toymaker

NayantaraToy Maker

Inspired by mischief
and memories

It has taken years for Nayantara Biswas’s husband to allow her to venture into the city and participate in craft melas to sell her wares, ranging from jute baskets and coasters to doormats, table mats and even children’s toys. I watched Nayantara, as she sat, coyly weaving. Her deft fingers seemed to move of their own accord, plaiting the threads in the blink of an eye, before swiftly turning them into circles and spirals using a needle. A jute carry bag featuring several fish motifs was ready in an hour.

With her years of experience, weaving requires little effort today. The tedious part of her job is the preparatory stage—sifting through the fibre of the plant, plaiting and dyeing it. Also known as ‘the golden fibre’, jute is the cheapest natural fibre available and has long been used by artisans to create both functional and recreational products.

“Designing products is the easy bit,” Nayantara said. Many women in her village have also taken to this art form, with the aid of centres that have begun teaching craft-making to help women gain financial independence and supplement their household income.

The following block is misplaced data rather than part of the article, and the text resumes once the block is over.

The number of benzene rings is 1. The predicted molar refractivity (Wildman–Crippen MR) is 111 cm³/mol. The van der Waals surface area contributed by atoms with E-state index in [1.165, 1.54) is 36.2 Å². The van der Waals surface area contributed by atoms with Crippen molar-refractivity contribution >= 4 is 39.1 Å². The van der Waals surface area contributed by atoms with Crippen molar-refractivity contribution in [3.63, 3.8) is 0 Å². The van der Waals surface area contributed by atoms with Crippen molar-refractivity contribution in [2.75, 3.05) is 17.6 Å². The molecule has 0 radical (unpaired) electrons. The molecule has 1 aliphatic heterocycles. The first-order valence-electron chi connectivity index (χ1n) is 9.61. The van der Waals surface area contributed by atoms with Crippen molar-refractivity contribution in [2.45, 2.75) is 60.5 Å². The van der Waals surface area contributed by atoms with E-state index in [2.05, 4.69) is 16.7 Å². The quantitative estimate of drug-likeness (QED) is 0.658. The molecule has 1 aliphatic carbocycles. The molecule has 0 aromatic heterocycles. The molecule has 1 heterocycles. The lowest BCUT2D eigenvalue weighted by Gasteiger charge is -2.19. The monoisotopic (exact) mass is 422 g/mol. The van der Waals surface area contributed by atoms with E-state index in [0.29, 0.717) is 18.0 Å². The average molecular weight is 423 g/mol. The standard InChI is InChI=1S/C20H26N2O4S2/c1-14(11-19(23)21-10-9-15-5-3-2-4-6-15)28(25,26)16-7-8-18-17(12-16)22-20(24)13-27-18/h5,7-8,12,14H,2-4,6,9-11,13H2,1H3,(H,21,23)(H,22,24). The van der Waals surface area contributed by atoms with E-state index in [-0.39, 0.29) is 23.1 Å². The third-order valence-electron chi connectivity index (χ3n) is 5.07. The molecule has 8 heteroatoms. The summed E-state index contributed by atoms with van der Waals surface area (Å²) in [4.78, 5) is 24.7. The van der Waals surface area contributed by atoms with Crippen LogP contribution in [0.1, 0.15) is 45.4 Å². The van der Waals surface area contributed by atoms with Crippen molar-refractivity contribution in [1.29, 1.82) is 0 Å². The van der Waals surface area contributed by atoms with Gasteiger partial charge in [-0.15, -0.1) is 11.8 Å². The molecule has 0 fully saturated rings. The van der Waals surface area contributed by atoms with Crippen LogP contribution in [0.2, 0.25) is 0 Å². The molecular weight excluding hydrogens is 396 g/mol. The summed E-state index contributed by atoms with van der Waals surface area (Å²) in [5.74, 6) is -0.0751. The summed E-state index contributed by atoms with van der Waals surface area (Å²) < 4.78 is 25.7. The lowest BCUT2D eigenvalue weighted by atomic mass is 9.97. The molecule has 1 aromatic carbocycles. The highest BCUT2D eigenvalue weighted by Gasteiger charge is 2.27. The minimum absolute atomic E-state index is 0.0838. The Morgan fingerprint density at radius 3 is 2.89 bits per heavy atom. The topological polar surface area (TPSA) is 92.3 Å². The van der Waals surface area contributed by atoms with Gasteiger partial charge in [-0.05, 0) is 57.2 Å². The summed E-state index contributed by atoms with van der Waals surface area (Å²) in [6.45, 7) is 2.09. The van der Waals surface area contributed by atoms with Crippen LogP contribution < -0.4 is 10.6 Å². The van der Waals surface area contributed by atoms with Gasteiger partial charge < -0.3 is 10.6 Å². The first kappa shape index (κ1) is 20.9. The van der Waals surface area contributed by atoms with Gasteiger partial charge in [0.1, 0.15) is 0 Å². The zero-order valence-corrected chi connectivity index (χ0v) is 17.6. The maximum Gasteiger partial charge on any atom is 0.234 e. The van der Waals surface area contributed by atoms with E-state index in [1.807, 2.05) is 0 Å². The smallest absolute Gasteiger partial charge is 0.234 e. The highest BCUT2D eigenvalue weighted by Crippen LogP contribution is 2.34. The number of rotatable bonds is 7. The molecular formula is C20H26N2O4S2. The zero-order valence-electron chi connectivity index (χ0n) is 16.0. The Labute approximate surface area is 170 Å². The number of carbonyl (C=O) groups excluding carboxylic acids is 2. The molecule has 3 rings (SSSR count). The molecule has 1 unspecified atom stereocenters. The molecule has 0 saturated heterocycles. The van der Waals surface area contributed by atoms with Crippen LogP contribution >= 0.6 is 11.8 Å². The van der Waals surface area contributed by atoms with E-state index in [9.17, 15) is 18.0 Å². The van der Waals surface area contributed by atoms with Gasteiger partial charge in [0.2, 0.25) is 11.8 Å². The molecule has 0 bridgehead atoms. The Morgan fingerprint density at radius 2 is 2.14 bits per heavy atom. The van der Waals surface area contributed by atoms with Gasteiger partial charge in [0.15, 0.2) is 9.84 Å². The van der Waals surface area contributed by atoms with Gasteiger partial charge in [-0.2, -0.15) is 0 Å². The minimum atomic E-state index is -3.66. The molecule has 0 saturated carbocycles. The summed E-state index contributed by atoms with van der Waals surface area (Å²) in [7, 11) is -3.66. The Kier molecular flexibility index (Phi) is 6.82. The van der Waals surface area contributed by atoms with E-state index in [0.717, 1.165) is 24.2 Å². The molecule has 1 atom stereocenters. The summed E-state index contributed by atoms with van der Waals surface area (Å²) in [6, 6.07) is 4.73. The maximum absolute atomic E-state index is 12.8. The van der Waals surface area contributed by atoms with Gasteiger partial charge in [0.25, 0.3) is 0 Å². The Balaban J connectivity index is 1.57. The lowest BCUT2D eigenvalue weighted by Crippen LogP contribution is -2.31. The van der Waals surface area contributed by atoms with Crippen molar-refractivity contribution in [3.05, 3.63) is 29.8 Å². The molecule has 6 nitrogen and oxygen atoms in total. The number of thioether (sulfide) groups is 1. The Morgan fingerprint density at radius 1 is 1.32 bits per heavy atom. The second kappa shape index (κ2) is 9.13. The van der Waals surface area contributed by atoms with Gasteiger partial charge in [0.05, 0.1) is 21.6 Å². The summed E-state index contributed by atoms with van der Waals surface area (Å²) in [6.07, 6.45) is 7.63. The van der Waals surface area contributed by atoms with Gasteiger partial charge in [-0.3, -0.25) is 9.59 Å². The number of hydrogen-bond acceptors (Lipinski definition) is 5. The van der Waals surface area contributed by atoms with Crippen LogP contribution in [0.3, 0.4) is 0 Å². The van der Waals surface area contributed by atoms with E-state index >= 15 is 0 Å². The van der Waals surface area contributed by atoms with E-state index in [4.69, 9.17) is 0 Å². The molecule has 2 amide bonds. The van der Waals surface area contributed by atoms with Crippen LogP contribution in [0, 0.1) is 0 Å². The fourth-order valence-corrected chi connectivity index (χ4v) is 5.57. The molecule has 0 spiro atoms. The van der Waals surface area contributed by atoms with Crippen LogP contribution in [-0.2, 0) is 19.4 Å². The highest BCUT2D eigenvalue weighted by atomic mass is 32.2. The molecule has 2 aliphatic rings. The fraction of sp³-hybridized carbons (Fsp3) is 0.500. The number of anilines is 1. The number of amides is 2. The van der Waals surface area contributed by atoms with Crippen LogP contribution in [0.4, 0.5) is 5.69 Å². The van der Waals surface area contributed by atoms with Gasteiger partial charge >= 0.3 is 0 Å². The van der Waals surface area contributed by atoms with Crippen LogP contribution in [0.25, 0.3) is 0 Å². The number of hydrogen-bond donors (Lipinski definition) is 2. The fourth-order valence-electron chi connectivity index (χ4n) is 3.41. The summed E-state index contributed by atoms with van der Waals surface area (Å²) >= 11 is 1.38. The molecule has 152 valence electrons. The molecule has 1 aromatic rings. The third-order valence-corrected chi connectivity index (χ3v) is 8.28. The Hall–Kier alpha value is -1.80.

Nayantara’s designs are inspired by daily life, her chats with other women and nuanced observations of how her children play and interact. For instance, watching her daughter’s mischievous nature and the joy she receives from playing pranks on others inspired Nayantara to weave a fake lizard out of jute.

Her daughter too seems to be slowly picking up the art. Using her smartphone, Nayantara typed a few words in Bengali into Youtube and pulled up a video that details how to make a jute doll. “My daughter showed me. My daughter and I craft these together sometimes,” she said.

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